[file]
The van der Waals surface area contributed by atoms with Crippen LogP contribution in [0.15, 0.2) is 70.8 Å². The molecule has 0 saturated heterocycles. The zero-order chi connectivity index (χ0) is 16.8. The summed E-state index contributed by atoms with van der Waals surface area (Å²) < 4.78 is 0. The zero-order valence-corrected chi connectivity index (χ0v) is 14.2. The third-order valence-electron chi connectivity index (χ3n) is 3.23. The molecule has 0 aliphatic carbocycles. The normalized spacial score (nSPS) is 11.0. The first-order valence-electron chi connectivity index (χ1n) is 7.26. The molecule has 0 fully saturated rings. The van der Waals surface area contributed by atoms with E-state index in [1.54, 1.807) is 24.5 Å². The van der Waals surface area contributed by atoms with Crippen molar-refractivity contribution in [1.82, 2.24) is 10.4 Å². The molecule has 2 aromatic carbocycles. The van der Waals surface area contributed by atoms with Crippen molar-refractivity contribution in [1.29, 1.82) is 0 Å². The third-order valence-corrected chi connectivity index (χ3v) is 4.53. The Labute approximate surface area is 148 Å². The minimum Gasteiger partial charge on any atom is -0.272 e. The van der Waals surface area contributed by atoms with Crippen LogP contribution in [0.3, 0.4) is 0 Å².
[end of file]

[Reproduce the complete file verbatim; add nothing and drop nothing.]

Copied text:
The van der Waals surface area contributed by atoms with Crippen LogP contribution in [0.15, 0.2) is 70.8 Å². The molecule has 0 saturated heterocycles. The zero-order chi connectivity index (χ0) is 16.8. The summed E-state index contributed by atoms with van der Waals surface area (Å²) < 4.78 is 0. The zero-order valence-corrected chi connectivity index (χ0v) is 14.2. The third-order valence-electron chi connectivity index (χ3n) is 3.23. The molecule has 0 aliphatic carbocycles. The normalized spacial score (nSPS) is 11.0. The first-order valence-electron chi connectivity index (χ1n) is 7.26. The molecule has 0 fully saturated rings. The van der Waals surface area contributed by atoms with E-state index in [1.54, 1.807) is 24.5 Å². The van der Waals surface area contributed by atoms with Crippen molar-refractivity contribution in [1.82, 2.24) is 10.4 Å². The molecule has 2 aromatic carbocycles. The van der Waals surface area contributed by atoms with Crippen molar-refractivity contribution in [1.29, 1.82) is 0 Å². The third-order valence-corrected chi connectivity index (χ3v) is 4.53. The Labute approximate surface area is 148 Å². The minimum Gasteiger partial charge on any atom is -0.272 e. The van der Waals surface area contributed by atoms with Crippen LogP contribution in [0.3, 0.4) is 0 Å².